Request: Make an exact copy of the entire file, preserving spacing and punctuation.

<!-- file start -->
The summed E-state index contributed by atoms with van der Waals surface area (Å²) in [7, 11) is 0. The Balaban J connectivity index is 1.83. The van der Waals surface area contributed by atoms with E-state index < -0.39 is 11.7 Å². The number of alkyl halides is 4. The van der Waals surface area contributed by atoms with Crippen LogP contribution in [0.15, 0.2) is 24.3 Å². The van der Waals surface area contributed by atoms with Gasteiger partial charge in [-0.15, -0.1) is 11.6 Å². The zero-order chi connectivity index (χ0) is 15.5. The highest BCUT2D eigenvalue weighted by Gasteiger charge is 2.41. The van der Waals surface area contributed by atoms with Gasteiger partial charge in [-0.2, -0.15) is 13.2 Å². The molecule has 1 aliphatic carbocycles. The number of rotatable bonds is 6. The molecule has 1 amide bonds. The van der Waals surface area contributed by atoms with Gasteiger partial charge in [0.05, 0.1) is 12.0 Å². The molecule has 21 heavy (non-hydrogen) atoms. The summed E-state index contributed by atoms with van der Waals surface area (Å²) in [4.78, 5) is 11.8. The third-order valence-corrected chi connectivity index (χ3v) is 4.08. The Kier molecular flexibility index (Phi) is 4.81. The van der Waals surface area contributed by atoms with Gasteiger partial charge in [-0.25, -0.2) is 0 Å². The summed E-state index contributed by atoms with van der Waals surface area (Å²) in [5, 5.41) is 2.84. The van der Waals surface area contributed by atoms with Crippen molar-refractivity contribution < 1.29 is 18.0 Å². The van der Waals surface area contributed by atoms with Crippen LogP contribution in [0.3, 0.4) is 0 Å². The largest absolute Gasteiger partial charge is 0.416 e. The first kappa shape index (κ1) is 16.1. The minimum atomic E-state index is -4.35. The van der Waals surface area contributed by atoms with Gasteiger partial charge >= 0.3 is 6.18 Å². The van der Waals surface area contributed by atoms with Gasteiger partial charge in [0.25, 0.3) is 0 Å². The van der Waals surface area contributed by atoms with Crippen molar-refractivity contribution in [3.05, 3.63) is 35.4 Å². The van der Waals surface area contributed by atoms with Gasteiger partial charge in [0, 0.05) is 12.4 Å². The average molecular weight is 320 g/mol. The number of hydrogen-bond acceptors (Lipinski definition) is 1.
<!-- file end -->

The summed E-state index contributed by atoms with van der Waals surface area (Å²) in [7, 11) is 0. The Balaban J connectivity index is 1.83. The van der Waals surface area contributed by atoms with E-state index < -0.39 is 11.7 Å². The number of alkyl halides is 4. The van der Waals surface area contributed by atoms with Crippen LogP contribution in [0.15, 0.2) is 24.3 Å². The van der Waals surface area contributed by atoms with Gasteiger partial charge in [-0.15, -0.1) is 11.6 Å². The zero-order chi connectivity index (χ0) is 15.5. The highest BCUT2D eigenvalue weighted by Gasteiger charge is 2.41. The van der Waals surface area contributed by atoms with Gasteiger partial charge in [-0.2, -0.15) is 13.2 Å². The molecule has 1 aliphatic carbocycles. The number of rotatable bonds is 6. The molecule has 1 amide bonds. The van der Waals surface area contributed by atoms with Gasteiger partial charge in [0.05, 0.1) is 12.0 Å². The molecule has 21 heavy (non-hydrogen) atoms. The summed E-state index contributed by atoms with van der Waals surface area (Å²) in [4.78, 5) is 11.8. The third-order valence-corrected chi connectivity index (χ3v) is 4.08. The Kier molecular flexibility index (Phi) is 4.81. The van der Waals surface area contributed by atoms with Gasteiger partial charge in [-0.25, -0.2) is 0 Å². The summed E-state index contributed by atoms with van der Waals surface area (Å²) in [5, 5.41) is 2.84. The van der Waals surface area contributed by atoms with Crippen molar-refractivity contribution < 1.29 is 18.0 Å². The van der Waals surface area contributed by atoms with Crippen LogP contribution in [0.3, 0.4) is 0 Å². The largest absolute Gasteiger partial charge is 0.416 e. The first kappa shape index (κ1) is 16.1. The minimum atomic E-state index is -4.35. The van der Waals surface area contributed by atoms with Gasteiger partial charge >= 0.3 is 6.18 Å². The van der Waals surface area contributed by atoms with Gasteiger partial charge in [0.25, 0.3) is 0 Å². The van der Waals surface area contributed by atoms with Crippen molar-refractivity contribution in [3.05, 3.63) is 35.4 Å². The van der Waals surface area contributed by atoms with Gasteiger partial charge in [0, 0.05) is 12.4 Å². The average molecular weight is 320 g/mol. The number of hydrogen-bond acceptors (Lipinski definition) is 1.